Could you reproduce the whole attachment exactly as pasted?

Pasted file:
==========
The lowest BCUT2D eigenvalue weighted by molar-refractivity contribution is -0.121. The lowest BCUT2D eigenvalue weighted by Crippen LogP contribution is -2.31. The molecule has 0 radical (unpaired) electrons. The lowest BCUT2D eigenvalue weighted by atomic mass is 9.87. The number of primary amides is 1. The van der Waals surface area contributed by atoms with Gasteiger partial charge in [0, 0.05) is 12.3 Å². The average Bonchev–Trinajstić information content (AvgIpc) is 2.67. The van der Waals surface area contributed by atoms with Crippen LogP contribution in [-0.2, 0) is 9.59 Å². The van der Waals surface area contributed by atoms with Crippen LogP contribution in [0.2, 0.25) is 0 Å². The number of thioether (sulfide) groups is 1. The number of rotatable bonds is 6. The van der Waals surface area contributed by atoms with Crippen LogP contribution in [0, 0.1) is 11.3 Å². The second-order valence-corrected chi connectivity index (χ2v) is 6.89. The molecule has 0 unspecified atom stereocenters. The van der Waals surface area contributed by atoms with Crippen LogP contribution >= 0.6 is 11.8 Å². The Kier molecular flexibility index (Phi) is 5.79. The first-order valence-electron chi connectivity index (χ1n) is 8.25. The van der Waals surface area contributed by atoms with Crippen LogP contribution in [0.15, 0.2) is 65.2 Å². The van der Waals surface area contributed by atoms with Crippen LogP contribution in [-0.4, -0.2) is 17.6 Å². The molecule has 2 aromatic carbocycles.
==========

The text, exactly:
The lowest BCUT2D eigenvalue weighted by molar-refractivity contribution is -0.121. The lowest BCUT2D eigenvalue weighted by Crippen LogP contribution is -2.31. The molecule has 0 radical (unpaired) electrons. The lowest BCUT2D eigenvalue weighted by atomic mass is 9.87. The number of primary amides is 1. The van der Waals surface area contributed by atoms with Gasteiger partial charge in [0, 0.05) is 12.3 Å². The average Bonchev–Trinajstić information content (AvgIpc) is 2.67. The van der Waals surface area contributed by atoms with Crippen LogP contribution in [-0.2, 0) is 9.59 Å². The van der Waals surface area contributed by atoms with Crippen LogP contribution in [0.2, 0.25) is 0 Å². The number of thioether (sulfide) groups is 1. The number of rotatable bonds is 6. The van der Waals surface area contributed by atoms with Crippen LogP contribution in [0, 0.1) is 11.3 Å². The second-order valence-corrected chi connectivity index (χ2v) is 6.89. The molecule has 0 unspecified atom stereocenters. The van der Waals surface area contributed by atoms with Crippen LogP contribution >= 0.6 is 11.8 Å². The Kier molecular flexibility index (Phi) is 5.79. The first-order valence-electron chi connectivity index (χ1n) is 8.25. The van der Waals surface area contributed by atoms with Crippen LogP contribution in [0.15, 0.2) is 65.2 Å². The van der Waals surface area contributed by atoms with Crippen LogP contribution in [-0.4, -0.2) is 17.6 Å². The molecule has 2 aromatic carbocycles.